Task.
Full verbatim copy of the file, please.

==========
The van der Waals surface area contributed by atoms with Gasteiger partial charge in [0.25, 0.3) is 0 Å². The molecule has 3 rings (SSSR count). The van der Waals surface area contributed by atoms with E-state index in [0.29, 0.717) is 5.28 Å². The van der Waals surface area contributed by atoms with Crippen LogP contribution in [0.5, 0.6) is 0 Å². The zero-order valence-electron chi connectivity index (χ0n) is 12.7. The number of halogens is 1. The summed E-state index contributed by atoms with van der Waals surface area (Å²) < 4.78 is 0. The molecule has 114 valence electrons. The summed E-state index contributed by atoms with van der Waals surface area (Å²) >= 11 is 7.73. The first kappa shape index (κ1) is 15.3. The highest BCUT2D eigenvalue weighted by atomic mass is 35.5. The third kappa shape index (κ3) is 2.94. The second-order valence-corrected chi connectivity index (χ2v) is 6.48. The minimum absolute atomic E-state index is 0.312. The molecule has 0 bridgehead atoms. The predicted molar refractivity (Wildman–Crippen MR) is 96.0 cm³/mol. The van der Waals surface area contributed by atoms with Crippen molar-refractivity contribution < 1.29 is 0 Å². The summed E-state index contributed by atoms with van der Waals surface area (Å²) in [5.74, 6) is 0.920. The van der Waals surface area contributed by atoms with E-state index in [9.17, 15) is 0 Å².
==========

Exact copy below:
The van der Waals surface area contributed by atoms with Gasteiger partial charge in [0.25, 0.3) is 0 Å². The molecule has 3 rings (SSSR count). The van der Waals surface area contributed by atoms with E-state index in [0.29, 0.717) is 5.28 Å². The van der Waals surface area contributed by atoms with Crippen LogP contribution in [0.5, 0.6) is 0 Å². The zero-order valence-electron chi connectivity index (χ0n) is 12.7. The number of halogens is 1. The summed E-state index contributed by atoms with van der Waals surface area (Å²) < 4.78 is 0. The molecule has 114 valence electrons. The summed E-state index contributed by atoms with van der Waals surface area (Å²) >= 11 is 7.73. The first kappa shape index (κ1) is 15.3. The highest BCUT2D eigenvalue weighted by atomic mass is 35.5. The third kappa shape index (κ3) is 2.94. The second-order valence-corrected chi connectivity index (χ2v) is 6.48. The minimum absolute atomic E-state index is 0.312. The molecule has 0 bridgehead atoms. The predicted molar refractivity (Wildman–Crippen MR) is 96.0 cm³/mol. The van der Waals surface area contributed by atoms with Crippen molar-refractivity contribution < 1.29 is 0 Å². The summed E-state index contributed by atoms with van der Waals surface area (Å²) in [5.74, 6) is 0.920. The van der Waals surface area contributed by atoms with E-state index in [9.17, 15) is 0 Å².